Why does Egypt need such expensive weapon systems?
Analysis: As long as the Egyptian army is growing stronger in order to transform the country into a leading force in the Sunni world and secure al-Sisi’s regime, Israel is silently trembling. But at some point, all that military strength could take on a different—perhaps hostile—meaning.
There are people in Israel who have been feeling butterflies in their stomach for a long time now in light of the fact that Egypt, which is experiencing a deep economic crisis, has been purchasing the world’s most expensive weapons systems at quantities that rich Saudi Arabia would take pride in. Only recently, the Egyptian navy received a second Mistral-class helicopter carrier—a particularly expensive French system which was originally built for the Russian navy. The Egyptians purchased two.
Israeli officials asked Egypt Little Red Riding Hood-style questions: Grandma, why do you need two helicopter carriers? The Egyptians explained that one would protect the exclusive economic zone in the Mediterranean Sea, and the other would maintain Egypt’s interests in the Red Sea. The assault helicopters on the carriers were purchased by the Egyptians in Russia at full price. The Egyptian navy also purchased four new submarines from Germany and is currently negotiating the purchase of two additional advanced submarines.
The Russians are also selling Egypt S-400 antiaircraft systems. The Egyptians are buying entire squadrons of SA-17 and SA-22 anti-aircraft missiles. Grandma, Israeli officials ask, why do you need such expensive anti-aircraft systems? Whose fighter jets do you wish to shoot down? The Islamic State’s planes? Sudan’s? Does Libya have planes which are threatening you?
Israel is wondering where Egypt gets the money from and how these purchases are made possible despite the economic crisis. Another key issue with which Israel has been concerned for years is that the Egyptian army has been conducting major exercises, including one which will soon be held with Russian military forces. The main enemy in these exercises, it is safe to assume, was, and remains, Israel.
The helicopter carriers purchased by the Egyptians are called Gamal Abdel Nasser and Anwar El Sadat, names which reflect the different spirit brought by President Abdel Fattah al-Sisi, who is wagging a finger at the Muslim Brotherhood. That is also the reason why Israel has chosen to keep the question marks rather than insist on exclamation points.
The two countries view the relations between them as a first-rate strategic asset. Egypt deeply appreciates the indirect Israeli aid in the war on ISIS in Sinai. But since the battle in Sinai began, Israel has essentially freed itself from the appendix of the peninsula’s demilitarization in the peace agreement. The Egyptian army has been deployed in Sinai with more than 20 regiments, from commando forces to armed forces. For all intents and purposes, Egypt has established two military airports in Sinai. The Egyptian navy has also docked in El-Arish.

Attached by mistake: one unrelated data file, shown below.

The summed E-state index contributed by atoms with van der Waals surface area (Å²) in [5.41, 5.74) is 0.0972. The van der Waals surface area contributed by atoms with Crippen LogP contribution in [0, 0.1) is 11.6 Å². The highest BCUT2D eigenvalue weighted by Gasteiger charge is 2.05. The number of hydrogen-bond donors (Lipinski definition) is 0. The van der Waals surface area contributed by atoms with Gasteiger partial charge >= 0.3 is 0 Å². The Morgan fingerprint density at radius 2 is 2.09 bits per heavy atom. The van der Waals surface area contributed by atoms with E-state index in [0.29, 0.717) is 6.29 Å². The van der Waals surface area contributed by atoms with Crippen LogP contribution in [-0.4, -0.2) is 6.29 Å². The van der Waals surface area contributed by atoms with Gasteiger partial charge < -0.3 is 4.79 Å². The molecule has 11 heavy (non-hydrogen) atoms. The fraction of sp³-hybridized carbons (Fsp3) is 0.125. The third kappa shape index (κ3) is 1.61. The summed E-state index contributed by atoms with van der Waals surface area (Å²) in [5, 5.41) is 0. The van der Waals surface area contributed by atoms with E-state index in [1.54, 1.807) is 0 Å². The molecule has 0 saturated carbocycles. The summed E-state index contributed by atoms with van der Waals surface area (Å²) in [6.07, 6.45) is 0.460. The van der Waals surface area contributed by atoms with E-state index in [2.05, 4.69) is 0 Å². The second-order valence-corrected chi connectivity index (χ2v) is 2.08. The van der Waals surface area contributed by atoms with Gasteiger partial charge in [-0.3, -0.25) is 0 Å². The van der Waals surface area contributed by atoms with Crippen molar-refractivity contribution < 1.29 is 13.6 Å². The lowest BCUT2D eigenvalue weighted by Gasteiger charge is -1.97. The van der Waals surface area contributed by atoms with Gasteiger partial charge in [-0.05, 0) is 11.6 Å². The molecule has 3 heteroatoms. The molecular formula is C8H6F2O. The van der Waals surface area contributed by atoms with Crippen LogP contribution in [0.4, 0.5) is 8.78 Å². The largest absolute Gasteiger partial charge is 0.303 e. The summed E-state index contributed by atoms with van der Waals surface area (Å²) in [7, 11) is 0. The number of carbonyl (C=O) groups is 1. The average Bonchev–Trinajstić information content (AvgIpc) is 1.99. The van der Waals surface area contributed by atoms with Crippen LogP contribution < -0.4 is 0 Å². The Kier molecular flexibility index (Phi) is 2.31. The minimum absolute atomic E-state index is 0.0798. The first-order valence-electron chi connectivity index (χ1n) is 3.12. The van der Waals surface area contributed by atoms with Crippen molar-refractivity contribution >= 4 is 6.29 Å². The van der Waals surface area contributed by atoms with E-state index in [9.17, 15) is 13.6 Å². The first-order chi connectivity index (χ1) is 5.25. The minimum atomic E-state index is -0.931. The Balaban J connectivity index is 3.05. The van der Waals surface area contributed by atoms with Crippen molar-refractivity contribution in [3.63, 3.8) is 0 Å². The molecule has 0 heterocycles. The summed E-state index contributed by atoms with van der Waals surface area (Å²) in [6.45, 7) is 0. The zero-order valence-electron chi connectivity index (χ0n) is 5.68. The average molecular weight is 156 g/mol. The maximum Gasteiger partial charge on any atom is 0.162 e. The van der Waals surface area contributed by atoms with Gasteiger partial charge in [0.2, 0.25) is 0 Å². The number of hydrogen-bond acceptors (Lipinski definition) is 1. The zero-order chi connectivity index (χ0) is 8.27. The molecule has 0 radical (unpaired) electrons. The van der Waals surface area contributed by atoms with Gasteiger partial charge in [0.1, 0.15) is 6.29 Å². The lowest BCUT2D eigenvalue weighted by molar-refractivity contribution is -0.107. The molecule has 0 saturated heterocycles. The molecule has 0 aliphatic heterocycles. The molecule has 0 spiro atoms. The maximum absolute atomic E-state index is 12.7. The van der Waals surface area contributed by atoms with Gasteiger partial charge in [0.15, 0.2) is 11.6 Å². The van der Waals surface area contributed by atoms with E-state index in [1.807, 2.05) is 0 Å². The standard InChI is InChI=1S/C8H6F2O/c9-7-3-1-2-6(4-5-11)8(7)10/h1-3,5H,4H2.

The Little Red Riding Hood questions about the long teeth grandma is growing have been increasingly troubling the Israeli upper echelon over the past year. The Egyptian economy reached a low point this year due to incomplete economic reforms, failed investments of billions in the expansion of the Suez Canal, a critical blow to tourism, a serious drought, and incorrect usage of the water system which is leading to a drop in the level of the Nile River. Furthermore, the Saudis and the Gulf states are failing to transfer money that was promised to Egypt in the form of joint foundations, loans and grants, and the International Monetary Fund is setting difficult terms for Egypt—such as a demand to cut bureaucracy, which could raise the unemployment rate to destructive levels—that are delaying the transfer of a $12 billion grant.
In order to escape the day-to-day distress, al-Sisi has handed over entire civil monopolies to the army, allowing it to keep subsidizing basic commodities. The Egyptian army is manufacturing diapers, medicines, cement, flour and more, and is basically managing not only Egyptian security policy but also the national economy.
As long as the Egyptian army is growing stronger in order to turn Egypt into a leading force in the Sunni world and to secure al-Sisi’s regime, Israel is trembling and keeping quiet. But all that could disappear in a minute. According to certain estimates, Egypt could get caught in a social and governmental chaos in as early as 2018. If that happens, all the military strength it is building, including the deployment in Sinai, could take on a different—perhaps hostile—meaning. Someone should start thinking about that in our diligent cabinet.